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									New York Times Upfront
Nov 13, 2000


A Civil War Thanksgiving
Timothy Kelley

In the cause of unity, President Lincoln makes the holiday official

The newsboys on the street cried out the news: General Grant's Union troops had won a smashing
victory in Tennessee, and the Rebels were in full retreat! To thankful Northerners, the timing
seemed too good to be true. It was November 26, 1863, the day Thanksgiving made its debut as a
legal U.S. holiday.

There were no pro football games that day. Americans' attention, North and South, was on the field
of battle of the Civil War (1861-1865). But in other ways--turkey and all the trimmings, for example-
-it was a Thanks giving we could recognize today.

Every schoolchild learns that Thanksgiving dates to the harvest feast Pilgrim settlers at Plymouth
Colony, Massachusetts, had shared with Native Americans in 1621. But few know that it took the
Civil War, and a long crusade by a magazine editor named Sarah Josepha Hale, to make the holiday
truly national.

Born in New Hampshire in 1788, Hale became a prominent journalist at a time when rigid custom
kept most women at home. Widowed at an early age, she turned to writing to support her five
children. She wrote the famous nursery rhyme that begins, "Mary had a little lamb ..."

Hale loved Thanksgiving, already a tradition in New England. Her 1827 novel Northwood has a
Thanksgiving dinner description you probably shouldn't read if you're hungry:

The roasted turkey took precedence on this occasion, being placed at the head of the table; and well
did it become its lordly station, sending forth the rich odor of its savory stuffing, and finely covered
with the frost of the basting. At the foot of the board a surloin [sirloin] of beef, flanked on either side
by a leg of pork and a joint of mutton, seemed placed as a bastion to defend innumerable bowls of
gravy and plates of vegetables disposed in that quarter. A goose and a pair of ducklings occupied
side stations on the table.... There was a huge plumb [plum] pudding, custards, and pies of every
name and description ever known in Yankee land; yet the pumpkin pie occupied the most
distinguished niche.

But however sumptuous, Thanksgiving in the early 19th century wasn't a legal holiday, was still
held on different dates in different places, and was ignored altogether in much of the nation. Hale
favored adoption of a uniform national holiday, and saw Thanksgiving not only as a day to be
grateful for divine blessings, but also as a way to unite the country and promote pride in its freedom,
She wrote:

We have ton few holidays. Thanksgiving, like the Fourth of July, should be considered a national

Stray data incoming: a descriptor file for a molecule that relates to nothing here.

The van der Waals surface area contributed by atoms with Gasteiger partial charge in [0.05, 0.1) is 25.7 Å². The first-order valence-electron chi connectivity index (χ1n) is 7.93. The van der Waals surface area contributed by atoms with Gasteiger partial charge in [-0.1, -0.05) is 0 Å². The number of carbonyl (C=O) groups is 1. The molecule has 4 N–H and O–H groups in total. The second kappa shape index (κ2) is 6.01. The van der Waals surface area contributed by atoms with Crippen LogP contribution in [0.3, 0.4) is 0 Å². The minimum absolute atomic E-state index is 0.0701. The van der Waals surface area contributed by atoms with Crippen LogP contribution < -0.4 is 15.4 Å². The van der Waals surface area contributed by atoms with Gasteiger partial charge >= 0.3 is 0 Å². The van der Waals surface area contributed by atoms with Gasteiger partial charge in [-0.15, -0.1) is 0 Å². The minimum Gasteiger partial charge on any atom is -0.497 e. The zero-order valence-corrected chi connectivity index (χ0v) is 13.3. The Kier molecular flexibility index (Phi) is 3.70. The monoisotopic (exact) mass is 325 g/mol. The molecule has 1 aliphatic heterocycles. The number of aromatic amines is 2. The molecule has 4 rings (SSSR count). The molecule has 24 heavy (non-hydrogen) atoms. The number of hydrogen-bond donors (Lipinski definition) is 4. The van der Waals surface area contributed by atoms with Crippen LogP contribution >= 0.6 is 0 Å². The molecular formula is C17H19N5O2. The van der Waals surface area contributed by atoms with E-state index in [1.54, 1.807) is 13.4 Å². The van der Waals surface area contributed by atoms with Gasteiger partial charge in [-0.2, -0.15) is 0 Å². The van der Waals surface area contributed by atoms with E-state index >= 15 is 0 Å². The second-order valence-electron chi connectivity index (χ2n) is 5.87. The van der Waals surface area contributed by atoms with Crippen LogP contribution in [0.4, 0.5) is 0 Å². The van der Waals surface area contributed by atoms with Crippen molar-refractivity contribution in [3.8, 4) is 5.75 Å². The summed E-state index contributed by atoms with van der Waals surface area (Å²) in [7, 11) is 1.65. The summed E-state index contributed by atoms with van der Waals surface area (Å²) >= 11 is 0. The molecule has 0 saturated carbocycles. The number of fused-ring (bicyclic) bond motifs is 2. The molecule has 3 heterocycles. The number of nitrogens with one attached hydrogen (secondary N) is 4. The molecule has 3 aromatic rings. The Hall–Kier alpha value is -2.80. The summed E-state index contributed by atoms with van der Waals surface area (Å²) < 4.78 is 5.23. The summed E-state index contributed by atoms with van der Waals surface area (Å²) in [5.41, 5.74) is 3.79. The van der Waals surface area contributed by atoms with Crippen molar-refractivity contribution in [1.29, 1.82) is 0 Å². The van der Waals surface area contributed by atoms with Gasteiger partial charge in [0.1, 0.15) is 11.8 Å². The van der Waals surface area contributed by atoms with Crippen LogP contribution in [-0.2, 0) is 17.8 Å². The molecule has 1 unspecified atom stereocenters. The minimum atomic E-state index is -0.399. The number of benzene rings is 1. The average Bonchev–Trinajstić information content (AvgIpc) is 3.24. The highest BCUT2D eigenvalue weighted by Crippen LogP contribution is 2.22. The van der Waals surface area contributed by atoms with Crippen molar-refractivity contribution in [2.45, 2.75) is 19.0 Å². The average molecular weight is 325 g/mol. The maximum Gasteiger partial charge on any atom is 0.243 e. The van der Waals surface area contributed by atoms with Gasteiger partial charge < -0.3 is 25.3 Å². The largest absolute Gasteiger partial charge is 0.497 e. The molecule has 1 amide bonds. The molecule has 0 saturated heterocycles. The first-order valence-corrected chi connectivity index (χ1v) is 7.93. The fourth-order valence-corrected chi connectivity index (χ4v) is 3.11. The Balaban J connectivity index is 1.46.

festival and observed by all our people ... as an exponent of our republican institutions.
When Hale became editor of a popular women's magazine called Godey's Lady's Book, she used it to
press for an official national Thanksgiving. One editorial page asked that

from this year, 1847, henceforth and forever, as long as the Union endures, the last Thursday in
November be the day set apart by every State for its annual Thanksgiving.

She wrote such an editorial every year for 16 years, and peppered Presidents with letters pleading
her cause.

What finally established Hale's unifying holiday was the war that tore the Union apart. In 1863, by
one account, she visited President Abraham Lincoln in the White House. Historians aren't sure
about that, but they know her editorial that year called for making Thanksgiving national by
presidential proclamation--and that is just what Lincoln promptly did.

Eager to grasp any tool to promote national unity, Lincoln proclaimed the last Thursday in
November a day of "thanksgiving and prayer," noting that

In the midst of a civil war of unequaled magnitude and severity ... order has been maintained, the
laws have been respected and obeyed, and harmony has prevailed everywhere, except in the theatre
of military conflict, while that theatre has been greatly contracted by the advancing armies and
navies of the Union.

The holiday brought news of those armies. General Ulysses S. Grant's troops had stormed
Tennessee's Missionary Ridge--without having been ordered to do so. In New York City, people
cheered the news, then packed into churches to hear Thanksgiving sermons. The New York Times
wrote:

Everybody wore a holiday face. In the afternoon all the places of amusement were crowded to
overflowing ... The war news so opportunely arriving gave renewed zest to the thankfulness and
enjoyment ...

It took another 17 months to end the Civil War and restore the Union. And Congress later moved
the holiday to the fourth, not the last, Thursday in November. But Thanksgiving had taken hold,
and would be an enduring tradition, North and South.

A Civil War Thanksgiving

								
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